The Power of Scripture

Let me throw a shocking fact at you that you probably didn’t know:

“Many biblical scholars in the world are atheists.” 

Is that shocking to you? Maybe it shouldn’t be. After all, the Bible is an interesting ancient document that many secular people have found to be an intriguing study in history and cultural significance. Even Satan has an intricate knowledge of scripture! 

This shows that it isn’t enough for us to simply intellectually study Scripture. The most powerfully transformative, yet unintentionally misunderstood parts of our spiritual formation, is the personally-transforming nature of soaking in the truths of God’s Word (the Bible).  

Allow me to clarify a bit. Many of us that have grown up in the Church have been accustomed to reading the Bible. Whether it was doing what were known as “sword drills” (seeing how quickly you could find a passage of Scripture), memorizing passages (something I am still fairly terrible at – thanks ADHD!), or digging deep into the most difficult passages with a commentary in one hand and a shot of espresso in the other, I was assimilated into the idea fairly early that the Bible should be an important tool in my life.  

As I’ve learned more about myself over the years, I realized that my personality always had a leaning towards STUDYING the Scriptures, academically speaking. I have always enjoyed learning, and I often approached Scripture in my life as another series of books to learn as much about as possible, trying to understand the historical, geographical, theological and eschatological meaning behind every section of Scripture I could get my hands on.  

I pursued the Bible first with this academic mindset, and would often pray that God would help me to apply the truths I was reading to my own life. Now, to clarify, there is absolutely nothing wrong with learning as much about the truths of God as possible by reading the Bible. Scripture itself communicates the importance of reading and studying God’s word in 2 Timothy 3:14-17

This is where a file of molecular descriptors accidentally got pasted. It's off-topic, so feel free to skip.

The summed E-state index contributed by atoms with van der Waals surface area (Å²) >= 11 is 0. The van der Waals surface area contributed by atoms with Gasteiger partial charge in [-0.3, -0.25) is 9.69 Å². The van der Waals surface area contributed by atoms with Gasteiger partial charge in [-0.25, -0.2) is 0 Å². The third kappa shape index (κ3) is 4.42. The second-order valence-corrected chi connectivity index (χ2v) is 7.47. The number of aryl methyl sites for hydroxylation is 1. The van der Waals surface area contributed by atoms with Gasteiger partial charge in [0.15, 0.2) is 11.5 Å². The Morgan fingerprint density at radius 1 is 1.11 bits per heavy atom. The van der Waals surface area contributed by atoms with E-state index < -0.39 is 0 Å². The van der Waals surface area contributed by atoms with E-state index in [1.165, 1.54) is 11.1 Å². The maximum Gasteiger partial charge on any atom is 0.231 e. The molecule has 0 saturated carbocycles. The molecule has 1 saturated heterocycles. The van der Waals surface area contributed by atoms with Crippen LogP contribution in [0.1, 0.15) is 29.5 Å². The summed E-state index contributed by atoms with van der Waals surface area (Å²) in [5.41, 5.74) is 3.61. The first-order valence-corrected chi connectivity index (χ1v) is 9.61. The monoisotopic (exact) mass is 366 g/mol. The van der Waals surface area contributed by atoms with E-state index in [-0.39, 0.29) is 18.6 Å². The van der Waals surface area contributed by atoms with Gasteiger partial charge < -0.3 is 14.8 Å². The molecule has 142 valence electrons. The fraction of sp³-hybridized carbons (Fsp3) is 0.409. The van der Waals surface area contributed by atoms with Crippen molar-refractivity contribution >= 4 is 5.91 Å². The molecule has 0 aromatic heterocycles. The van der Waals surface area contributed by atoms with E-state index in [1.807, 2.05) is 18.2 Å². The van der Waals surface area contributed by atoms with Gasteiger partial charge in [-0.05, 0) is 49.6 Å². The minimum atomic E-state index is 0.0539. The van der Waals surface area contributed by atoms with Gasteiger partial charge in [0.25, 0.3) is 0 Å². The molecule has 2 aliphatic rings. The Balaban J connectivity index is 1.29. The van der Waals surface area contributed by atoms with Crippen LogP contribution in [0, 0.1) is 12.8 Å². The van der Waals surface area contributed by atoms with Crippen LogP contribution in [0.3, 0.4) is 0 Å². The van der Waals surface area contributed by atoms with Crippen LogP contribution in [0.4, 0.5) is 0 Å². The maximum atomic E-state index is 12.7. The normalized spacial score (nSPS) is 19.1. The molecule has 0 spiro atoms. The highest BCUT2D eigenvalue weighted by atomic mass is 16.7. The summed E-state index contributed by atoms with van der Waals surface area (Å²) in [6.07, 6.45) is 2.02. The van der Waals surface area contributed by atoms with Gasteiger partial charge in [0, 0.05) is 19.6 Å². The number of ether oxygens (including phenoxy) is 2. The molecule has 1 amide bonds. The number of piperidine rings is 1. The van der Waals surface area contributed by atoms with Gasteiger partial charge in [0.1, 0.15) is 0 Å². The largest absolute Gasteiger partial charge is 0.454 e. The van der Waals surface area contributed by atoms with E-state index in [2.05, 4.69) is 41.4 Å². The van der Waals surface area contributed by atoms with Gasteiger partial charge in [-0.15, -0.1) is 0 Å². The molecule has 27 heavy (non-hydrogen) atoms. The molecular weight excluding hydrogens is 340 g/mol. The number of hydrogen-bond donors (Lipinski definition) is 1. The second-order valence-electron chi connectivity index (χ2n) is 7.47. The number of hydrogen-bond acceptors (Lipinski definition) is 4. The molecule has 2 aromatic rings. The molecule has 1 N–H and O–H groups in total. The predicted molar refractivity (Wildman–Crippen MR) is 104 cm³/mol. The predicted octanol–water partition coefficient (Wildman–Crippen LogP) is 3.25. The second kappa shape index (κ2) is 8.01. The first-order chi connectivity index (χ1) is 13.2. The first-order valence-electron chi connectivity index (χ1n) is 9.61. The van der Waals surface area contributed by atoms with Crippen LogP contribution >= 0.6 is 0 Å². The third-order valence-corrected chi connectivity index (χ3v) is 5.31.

“But as for you, continue in what you have learned and have become convinced of, because you know those from whom you learned it, and how from infancy you have known the Holy Scriptures, which are able to make you wise for salvation through faith in Christ Jesus. All Scripture is God-breathed and is useful for teaching, rebuking, correcting and training in righteousness, so that the servant of God may be thoroughly equipped for every good work.”

Clearly, we are to be in God’s Word as part of our daily practice. But where the disconnect happens for many of us tends to be not in the academic side of our faith (as the multitude of “bible studies” provided by every Christian organization have shown), but also in the transformative side of our faith! 

Put more succinctly, when we read the Bible, we are not just reading to learn about Truth. We are also reading to allow the Holy Spirit to speak to us as we seek to understand not just what’s written on the pages themselves, but the truths that the Holy Spirit speaks into our hearts and souls as it imprints these truths into our very being. There is a particularly divine nature of Scripture that is imbued within us as the Holy Spirit convicts, translates, corrects, and inspires how we ought to live our lives as we soak ourselves in the written Word.  

An oft-forgotten ancient Christian metaphor is “Illumination” – this is how the Spirit works within our souls, even as we read Scripture. As we develop the practice of reading Scripture, we don’t just learn the truths of God, but we learn to understand more about the truths of God.  

Jonathan Pennington (PhD, University of St. Andrews) provides the truth of this thought:

“We don’t simply understand and then follow. We come to understand as we follow. This is the work of the Spirit.

So for our church community, I would like to present a challenging idea to you – don’t just read Scripture to increase your knowledge about God, but instead, pray that AS you read Scripture, the Holy Spirit would illuminate the deep-seated truths about who He is with the clarity that only the Holy Spirit can bring.

Remember, it’s not simply an intellectual exercise – it’s a spiritual practice that aims to transform us from the inside-out.  

-Pastor Dusty